WHO Expert Committee on Drug Dependence – WHO Technical Report Series, No. 808 - Twenty-seventh Report (Russian Version)
(1991; 30 pages) [English]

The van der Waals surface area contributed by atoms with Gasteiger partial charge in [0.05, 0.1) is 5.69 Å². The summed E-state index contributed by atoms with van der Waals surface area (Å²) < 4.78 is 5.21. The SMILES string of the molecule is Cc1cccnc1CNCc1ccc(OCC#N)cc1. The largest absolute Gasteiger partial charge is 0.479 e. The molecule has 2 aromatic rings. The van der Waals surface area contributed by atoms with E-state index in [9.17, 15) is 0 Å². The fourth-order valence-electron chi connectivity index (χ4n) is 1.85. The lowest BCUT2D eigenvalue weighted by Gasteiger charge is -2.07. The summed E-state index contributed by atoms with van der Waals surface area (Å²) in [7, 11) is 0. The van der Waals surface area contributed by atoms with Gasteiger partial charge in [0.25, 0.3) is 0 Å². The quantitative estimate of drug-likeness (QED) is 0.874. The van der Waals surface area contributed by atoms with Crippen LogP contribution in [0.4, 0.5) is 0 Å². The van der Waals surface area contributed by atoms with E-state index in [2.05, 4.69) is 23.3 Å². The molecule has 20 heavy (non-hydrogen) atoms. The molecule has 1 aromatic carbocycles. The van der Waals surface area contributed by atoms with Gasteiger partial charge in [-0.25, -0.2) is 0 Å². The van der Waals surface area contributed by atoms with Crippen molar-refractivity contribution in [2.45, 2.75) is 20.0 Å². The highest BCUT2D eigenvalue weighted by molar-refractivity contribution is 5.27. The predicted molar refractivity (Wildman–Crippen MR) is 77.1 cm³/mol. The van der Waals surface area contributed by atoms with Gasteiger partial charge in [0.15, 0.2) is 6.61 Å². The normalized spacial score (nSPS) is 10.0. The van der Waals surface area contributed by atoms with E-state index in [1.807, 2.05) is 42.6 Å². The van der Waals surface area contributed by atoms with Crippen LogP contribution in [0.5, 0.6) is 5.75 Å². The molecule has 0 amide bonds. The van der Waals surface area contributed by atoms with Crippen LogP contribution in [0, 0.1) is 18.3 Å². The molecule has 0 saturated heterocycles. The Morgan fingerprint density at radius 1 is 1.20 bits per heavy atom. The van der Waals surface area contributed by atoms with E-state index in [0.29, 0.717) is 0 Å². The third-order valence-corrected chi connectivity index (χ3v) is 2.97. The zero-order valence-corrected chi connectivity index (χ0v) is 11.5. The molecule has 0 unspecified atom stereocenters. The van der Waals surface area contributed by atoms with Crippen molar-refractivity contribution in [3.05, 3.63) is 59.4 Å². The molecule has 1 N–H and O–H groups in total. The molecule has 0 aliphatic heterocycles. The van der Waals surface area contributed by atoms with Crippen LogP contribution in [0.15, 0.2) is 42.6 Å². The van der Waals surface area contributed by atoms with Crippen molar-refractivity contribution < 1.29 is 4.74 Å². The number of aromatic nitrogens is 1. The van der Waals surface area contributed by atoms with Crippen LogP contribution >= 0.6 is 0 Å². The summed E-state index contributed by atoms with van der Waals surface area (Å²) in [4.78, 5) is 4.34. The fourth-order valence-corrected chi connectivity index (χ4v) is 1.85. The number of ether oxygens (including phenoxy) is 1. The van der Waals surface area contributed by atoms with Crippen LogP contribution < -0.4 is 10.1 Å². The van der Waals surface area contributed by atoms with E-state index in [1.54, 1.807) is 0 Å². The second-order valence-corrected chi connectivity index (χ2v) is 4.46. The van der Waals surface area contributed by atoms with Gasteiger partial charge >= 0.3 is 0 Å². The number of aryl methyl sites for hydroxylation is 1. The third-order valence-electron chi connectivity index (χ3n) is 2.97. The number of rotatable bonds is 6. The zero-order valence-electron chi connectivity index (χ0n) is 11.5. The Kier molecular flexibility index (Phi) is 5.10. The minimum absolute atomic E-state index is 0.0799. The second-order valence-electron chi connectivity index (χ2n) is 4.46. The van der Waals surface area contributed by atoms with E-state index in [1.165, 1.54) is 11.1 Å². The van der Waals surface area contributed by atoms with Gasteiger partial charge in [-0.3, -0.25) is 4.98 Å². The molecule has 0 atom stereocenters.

Records the recommendations of a committee commissioned to assess data on selected psychoactive substances and issue advice on the need for their control under existing international treaties. Recommendations for control balance data on the therapeutic utility of a drug against experimental evidence of its abuse potential and direct evidence of actual cases of abuse and reports of illicit traffic. The report opens with an evaluation of data on 34 benzodiazepines, currently controlled under the international treaties, with the aim of determining whether some of these substances should be considered for rescheduling. On the basis of trends in the pattern of abuse and reports of illicit traffic, the report concludes that 19 of these substances are appropriately controlled, and that a further 13 should be monitored continuously so as to determine whether critical review to consider their possible descheduling would be required. Of all the benzodiazepines reviewed, diazepam and flunitrazepam were singled out as showing a continuing higher incidence of abuse and association with illicit activities. The report also assesses three additional benzodiazepines (brotizolam, etizolam, and quazepam), concluding that none of these substances would require international control at this stage. Propylhexedrine, which is used in an inhalant form for nasal decongestion, is evaluated in the second section. Noting that the incidence of abuse and illicit trafficking remains very low, the report concludes that propylhexedrine should be removed from international control. The third section considers data on dronabinol, a drug used in the management of nausea and vomiting induced by cancer chemotherapy. Dronabinol is a stereochemical variant of delta-9-tetrahydrocannabinol, the active principle of cannabis. The likelihood of abuse of dronabinol was judged to be substantially lower than that of cannabis. On the basis of these considerations, the report recommends that delta-9-tetrahydrocannabinol and its stereochemical variants be moved from Schedule I to Schedule II of the Convention on Psychotropic Substances, 1971. A final section discusses 111 preparations exempted by the Government of the United States of America from certain control measures. Particular concern centres on the exemption of 55 preparations containing butalbital from export declarations. In view of possible abuse problems arising from exportation to another country, the book concludes that the exemption of these 55 preparations from export declarations should be terminated...

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